After a little practice, the author was able to shoot this 1.5-inch group from the 25-yard bench using Speer Gold Dot 124-grain hollowpoints.

Sight Systems
Yet another important factor in getting the most accuracy out of your pistol are the sights. I find that certain popular sighting systems don't work well for me, though they may be fine for others. The factory three-dot system on the Springfield XD(M) 3.8 is very popular, but the white dots are recessed in the sight blades, and I find them distracting in certain light.

With a pistol not fitted with night sights (all combat pistols should be), I prefer all black sights, serrated. If you have accuracy issues with your pistol and have gone through the previously described steps, ponder your sights. If you're not comfortable with them, consider changing to a different system. Clearly, many police departments might not allow this modification, and if not, you had better just get used to the factory sights by shooting more.

The XD(M) 3.8 9mm features a three-white-dot sighting system. Note also the grip-activated safety, ala the 1911, and the outstanding backstrap system, which provides shooters with three different sizes of backstraps to give the pistol a custom feel for virtually any shooter.

Ammo Preference
There are many reasons certain pistols prefer certain ammunition. Some make good sense and some don't. Without delving into them, let me just say that in order to maximize the accuracy of your polymer-framed auto, you'll need to experiment with a number of different loads to determine which ones your gun prefers. You should test as many different brands and bullet weights as you can afford. I know ammo is pricey, but maximizing your pistol's accuracy and reliability is essential, especially if lives are depending on it. Once you've determined the brand and bullet weights you like and the gun is 100-percent reliable with, fire from the bench at 25 yards on paper. I highly recommend shooting several three-shot groups with each load. You'll quickly determine which load your pistol likes the best. If possible, stick with that load. Again, many law enforcement agencies have their own ideas about what load is mandatory to carry on duty. If so, determine how well that load shoots in your pistol, but keep practicing with the one it prefers if it's not the issued stuff. Knowing that your pistol has accuracy potential will help build confidence, regardless of the load you're shooting.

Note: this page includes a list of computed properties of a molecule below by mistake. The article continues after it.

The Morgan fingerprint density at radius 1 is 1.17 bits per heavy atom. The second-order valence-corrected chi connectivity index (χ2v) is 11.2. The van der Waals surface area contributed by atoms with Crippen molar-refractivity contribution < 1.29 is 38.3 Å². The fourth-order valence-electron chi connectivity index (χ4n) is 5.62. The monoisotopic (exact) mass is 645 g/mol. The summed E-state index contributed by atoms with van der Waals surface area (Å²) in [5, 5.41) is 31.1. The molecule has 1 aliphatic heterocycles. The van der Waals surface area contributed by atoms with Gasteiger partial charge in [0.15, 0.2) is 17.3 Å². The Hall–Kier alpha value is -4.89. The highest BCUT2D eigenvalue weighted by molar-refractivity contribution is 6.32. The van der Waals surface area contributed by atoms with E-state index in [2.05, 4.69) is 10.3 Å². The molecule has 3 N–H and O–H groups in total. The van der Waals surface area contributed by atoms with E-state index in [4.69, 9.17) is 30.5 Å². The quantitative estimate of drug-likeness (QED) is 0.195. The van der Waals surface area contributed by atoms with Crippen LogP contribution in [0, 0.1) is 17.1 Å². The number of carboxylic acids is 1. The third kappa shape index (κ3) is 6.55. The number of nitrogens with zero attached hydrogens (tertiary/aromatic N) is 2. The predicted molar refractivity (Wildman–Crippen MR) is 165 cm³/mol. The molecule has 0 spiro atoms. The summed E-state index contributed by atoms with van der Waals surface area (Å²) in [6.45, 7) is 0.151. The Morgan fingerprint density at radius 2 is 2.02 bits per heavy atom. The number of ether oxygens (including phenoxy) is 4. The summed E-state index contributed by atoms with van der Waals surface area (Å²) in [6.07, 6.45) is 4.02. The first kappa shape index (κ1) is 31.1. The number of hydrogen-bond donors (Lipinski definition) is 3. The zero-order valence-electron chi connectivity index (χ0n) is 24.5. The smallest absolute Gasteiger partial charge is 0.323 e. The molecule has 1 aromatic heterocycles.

Indeed, wringing the best accuracy out of your polymer combat pistol without major modifications can be as easy as going back to the basics: grip, sight picture, trigger squeeze, and proper breathing techniques. Best yet, getting the most out of your combat pistol just might make you a better all-around shooter.

The author found the Springfield XD(M) 3.8 9mm to be very accurate at the bench, particularly after becoming used to the pistol's trigger pull.

GET THE NEWSLETTER Join the List and Never Miss a Thing.

Recommended Articles

See More Recommendations

Popular Videos

All About .300 Blackout

All About .300 Blackout

The .300 Blackout is here to stay, and we take some time to look at new technology surrounding this cartridge. Next, we pit subsonic rivals against each other before stretching the legs of this CQB round out to 600 yards from a short 9-inch barrel.

The Glock 21

The Glock 21

Frank and Tony from Gallery of Guns spice up the Glock test using their non-dominant hands.

Tactical Solutions Introduces New X-Ring Takedown SBR Rifle

Tactical Solutions Introduces New X-Ring Takedown SBR Rifle

Keith Feeley of Tactical Solutions sat down with Michael Bane at SHOT Show 2018 to talk about the new X-Ring Takedown SBR .22LR rifle.